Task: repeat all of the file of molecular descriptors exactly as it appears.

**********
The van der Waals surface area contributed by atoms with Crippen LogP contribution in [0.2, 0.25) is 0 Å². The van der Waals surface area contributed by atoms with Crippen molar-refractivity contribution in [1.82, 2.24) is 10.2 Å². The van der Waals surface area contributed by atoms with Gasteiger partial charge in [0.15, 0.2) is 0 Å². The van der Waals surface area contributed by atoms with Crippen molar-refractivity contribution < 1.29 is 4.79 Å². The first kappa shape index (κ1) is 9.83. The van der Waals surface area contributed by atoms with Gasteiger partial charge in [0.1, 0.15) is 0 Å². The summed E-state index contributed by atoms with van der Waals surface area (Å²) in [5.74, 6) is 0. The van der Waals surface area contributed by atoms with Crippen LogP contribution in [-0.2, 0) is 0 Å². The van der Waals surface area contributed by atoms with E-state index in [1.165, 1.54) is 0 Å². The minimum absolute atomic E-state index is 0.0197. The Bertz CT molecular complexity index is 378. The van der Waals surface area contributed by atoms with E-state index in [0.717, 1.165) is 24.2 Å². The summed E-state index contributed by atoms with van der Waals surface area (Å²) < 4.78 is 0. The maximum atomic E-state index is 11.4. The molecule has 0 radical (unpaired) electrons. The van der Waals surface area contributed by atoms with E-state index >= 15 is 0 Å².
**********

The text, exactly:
The van der Waals surface area contributed by atoms with Crippen LogP contribution in [0.2, 0.25) is 0 Å². The van der Waals surface area contributed by atoms with Crippen molar-refractivity contribution in [1.82, 2.24) is 10.2 Å². The van der Waals surface area contributed by atoms with Gasteiger partial charge in [0.15, 0.2) is 0 Å². The van der Waals surface area contributed by atoms with Crippen molar-refractivity contribution < 1.29 is 4.79 Å². The first kappa shape index (κ1) is 9.83. The van der Waals surface area contributed by atoms with Gasteiger partial charge in [0.1, 0.15) is 0 Å². The summed E-state index contributed by atoms with van der Waals surface area (Å²) in [5.74, 6) is 0. The van der Waals surface area contributed by atoms with Crippen LogP contribution in [-0.2, 0) is 0 Å². The van der Waals surface area contributed by atoms with E-state index in [1.165, 1.54) is 0 Å². The minimum absolute atomic E-state index is 0.0197. The Bertz CT molecular complexity index is 378. The van der Waals surface area contributed by atoms with E-state index in [0.717, 1.165) is 24.2 Å². The summed E-state index contributed by atoms with van der Waals surface area (Å²) < 4.78 is 0. The maximum atomic E-state index is 11.4. The molecule has 0 radical (unpaired) electrons. The van der Waals surface area contributed by atoms with E-state index >= 15 is 0 Å².